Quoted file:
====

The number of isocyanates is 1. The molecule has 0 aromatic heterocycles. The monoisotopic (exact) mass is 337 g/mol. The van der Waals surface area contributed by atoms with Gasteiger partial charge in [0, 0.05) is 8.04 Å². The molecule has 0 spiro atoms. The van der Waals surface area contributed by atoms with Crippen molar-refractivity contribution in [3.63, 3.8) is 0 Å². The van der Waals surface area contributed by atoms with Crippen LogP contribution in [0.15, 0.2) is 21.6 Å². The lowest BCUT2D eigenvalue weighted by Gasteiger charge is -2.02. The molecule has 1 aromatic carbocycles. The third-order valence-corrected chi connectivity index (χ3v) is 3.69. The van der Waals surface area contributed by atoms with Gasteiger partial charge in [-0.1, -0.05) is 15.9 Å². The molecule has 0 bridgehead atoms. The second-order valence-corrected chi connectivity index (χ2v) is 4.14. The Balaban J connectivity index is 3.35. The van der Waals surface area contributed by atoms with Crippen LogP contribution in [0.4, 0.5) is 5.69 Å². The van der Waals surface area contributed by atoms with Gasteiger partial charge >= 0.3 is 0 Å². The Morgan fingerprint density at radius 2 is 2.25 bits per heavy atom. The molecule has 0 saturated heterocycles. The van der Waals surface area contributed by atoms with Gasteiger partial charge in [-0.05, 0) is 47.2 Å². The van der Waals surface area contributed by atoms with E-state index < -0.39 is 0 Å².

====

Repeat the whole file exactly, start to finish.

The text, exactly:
The number of isocyanates is 1. The molecule has 0 aromatic heterocycles. The monoisotopic (exact) mass is 337 g/mol. The van der Waals surface area contributed by atoms with Gasteiger partial charge in [0, 0.05) is 8.04 Å². The molecule has 0 spiro atoms. The van der Waals surface area contributed by atoms with Crippen molar-refractivity contribution in [3.63, 3.8) is 0 Å². The van der Waals surface area contributed by atoms with Crippen LogP contribution in [0.15, 0.2) is 21.6 Å². The lowest BCUT2D eigenvalue weighted by Gasteiger charge is -2.02. The molecule has 1 aromatic carbocycles. The third-order valence-corrected chi connectivity index (χ3v) is 3.69. The van der Waals surface area contributed by atoms with Gasteiger partial charge in [-0.1, -0.05) is 15.9 Å². The molecule has 0 bridgehead atoms. The second-order valence-corrected chi connectivity index (χ2v) is 4.14. The Balaban J connectivity index is 3.35. The van der Waals surface area contributed by atoms with Crippen LogP contribution in [0.4, 0.5) is 5.69 Å². The van der Waals surface area contributed by atoms with Gasteiger partial charge >= 0.3 is 0 Å². The Morgan fingerprint density at radius 2 is 2.25 bits per heavy atom. The molecule has 0 saturated heterocycles. The van der Waals surface area contributed by atoms with Gasteiger partial charge in [-0.05, 0) is 47.2 Å². The van der Waals surface area contributed by atoms with E-state index < -0.39 is 0 Å².